Self-reported exposure data in epidemiologic studies: measurement errors and missing values
Appears in the following Collection
AbstractIn observational epidemiology many studies rely on self-reported exposure information, which is prone to measurement errors and missing values. This may subsequently lead to bias in relative risk estimates of disease or other outcome measures. Therefore, it is important to assess data quality. The subject of this thesis in epidemiology was measurement error and missing data analysis with emphasis on self-reported data on diet and melanoma risk factors. The data were collected by postal health- and lifestyle questionnaires used in the Norwegian Women and Cancer Study (NOWAC), an ongoing population-based cohort study. The aspects of measurement error studied were reproducibility and recall bias, based on two separate data collections: a test-retest study (3 month time interval) in a sample of 1,995 women, and a nested case-control study of 208 cases of malignant melanoma and 2,080 matched controls. Reproducibility was studied for food frequency questionnaire (FFQ) data, and melanoma risk factors. The effect of different imputation methods for missing values in FFQ data was also investigated. A common procedure for microarray data, k nearest neighbors imputation (KNN), was adapted and applied to FFQ data. Recall bias was studied for melanoma risk factors. The observed level of reproducibility for the FFQ data was within the reported range for similar questionnaires, but may attenuate disease risk estimates, as illustrated in an example using regression calibration. Comparing different imputation methods, the largest differences were seen for KNN compared to the null value (no consumption), and for food items with a high proportion of missing (>30%). The overall reproducibility of melanoma risk factors was found to be acceptable. Indications of recall bias in the reporting of melanoma risk factors were found, but the results were not consistent for the different exposures.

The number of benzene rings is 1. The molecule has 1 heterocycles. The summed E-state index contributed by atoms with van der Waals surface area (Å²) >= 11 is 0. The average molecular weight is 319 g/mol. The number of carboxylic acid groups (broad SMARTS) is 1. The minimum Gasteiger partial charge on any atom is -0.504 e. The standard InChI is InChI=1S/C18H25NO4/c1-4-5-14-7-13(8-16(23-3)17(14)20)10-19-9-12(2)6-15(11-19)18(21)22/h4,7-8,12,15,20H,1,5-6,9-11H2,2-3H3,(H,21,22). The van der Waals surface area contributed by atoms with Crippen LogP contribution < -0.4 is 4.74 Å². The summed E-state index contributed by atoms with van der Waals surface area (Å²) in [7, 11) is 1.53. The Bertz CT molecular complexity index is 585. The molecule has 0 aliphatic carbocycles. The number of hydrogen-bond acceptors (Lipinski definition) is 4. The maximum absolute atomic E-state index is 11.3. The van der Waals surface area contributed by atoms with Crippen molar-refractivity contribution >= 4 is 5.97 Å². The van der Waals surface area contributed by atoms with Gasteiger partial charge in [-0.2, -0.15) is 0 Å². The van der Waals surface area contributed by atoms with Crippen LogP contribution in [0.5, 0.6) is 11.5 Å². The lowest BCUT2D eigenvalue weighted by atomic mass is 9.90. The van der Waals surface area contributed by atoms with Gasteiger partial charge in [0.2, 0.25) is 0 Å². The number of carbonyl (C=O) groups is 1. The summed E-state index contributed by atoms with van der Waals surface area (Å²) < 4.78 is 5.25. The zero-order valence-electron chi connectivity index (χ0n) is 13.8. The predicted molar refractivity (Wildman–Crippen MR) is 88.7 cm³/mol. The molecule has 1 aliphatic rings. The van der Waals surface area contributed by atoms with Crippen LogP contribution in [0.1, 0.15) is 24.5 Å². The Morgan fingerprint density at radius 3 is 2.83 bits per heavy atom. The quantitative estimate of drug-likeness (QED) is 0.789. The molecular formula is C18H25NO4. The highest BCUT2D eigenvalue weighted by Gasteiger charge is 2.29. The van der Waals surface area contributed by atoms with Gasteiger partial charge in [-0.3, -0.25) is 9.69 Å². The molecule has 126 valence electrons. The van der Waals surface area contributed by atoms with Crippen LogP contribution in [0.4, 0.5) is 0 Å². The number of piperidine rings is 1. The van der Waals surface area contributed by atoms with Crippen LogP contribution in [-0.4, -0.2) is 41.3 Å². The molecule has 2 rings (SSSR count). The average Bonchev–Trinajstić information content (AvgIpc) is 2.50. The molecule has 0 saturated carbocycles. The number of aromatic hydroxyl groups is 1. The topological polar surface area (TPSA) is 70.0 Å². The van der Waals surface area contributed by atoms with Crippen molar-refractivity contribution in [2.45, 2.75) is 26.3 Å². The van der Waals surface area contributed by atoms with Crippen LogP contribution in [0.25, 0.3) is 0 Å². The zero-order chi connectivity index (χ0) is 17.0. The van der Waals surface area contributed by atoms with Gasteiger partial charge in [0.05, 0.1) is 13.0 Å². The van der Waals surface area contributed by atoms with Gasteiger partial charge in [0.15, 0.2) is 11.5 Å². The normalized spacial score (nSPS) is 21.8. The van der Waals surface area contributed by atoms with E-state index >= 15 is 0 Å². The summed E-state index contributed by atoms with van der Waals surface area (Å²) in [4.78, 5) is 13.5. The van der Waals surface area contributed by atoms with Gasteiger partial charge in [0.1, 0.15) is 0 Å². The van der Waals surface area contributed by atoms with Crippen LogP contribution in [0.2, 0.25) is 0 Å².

List of papers
|I. Parr CL, Veierod MB, Laake P, Lund E, Hjartaker A. Test-retest reproducibility of a food frequency questionnaire (FFQ) and estimated effects on disease risk in the Norwegian Women and Cancer Study (NOWAC). Nutrition Journal 2006;5:4. The paper is not available in DUO. The published version is available at: https://doi.org/10.1186/1475-2891-5-4|
|II. Parr CL, Hjartaker A, Scheel I, Lund E, Laake P, Veierod MB. Comparing methods for handling missing values in food-frequency questionnaires and proposing k nearest neighbours imputation: effects on dietary intake in the Norwegian Women and Cancer study (NOWAC). Public Health Nutrition 2008;11:361-70. The paper is not available in DUO. The published version is available at: https://doi.org/10.1017/S1368980007000365|
|III. Veierod MB, Parr CL, Lund E, Hjartaker A. Reproducibility of self-reported melanoma risk factors in a large cohort study of Norwegian women. Melanoma Research 2008;18:1-9. The paper is not available in DUO. The published version is available at: https://doi.org/10.1097/CMR.0b013e3282f120d2|
|IV. Parr CL, Hjartaker A, Laake P, Lund E, Veierod MB. Recall bias in melanoma risk factors and measurement error effects: a nested case-control study within the Norwegian Women and Cancer Study. American Journal of Epidemiology 2008; (resubmitted). The paper is not available in DUO.|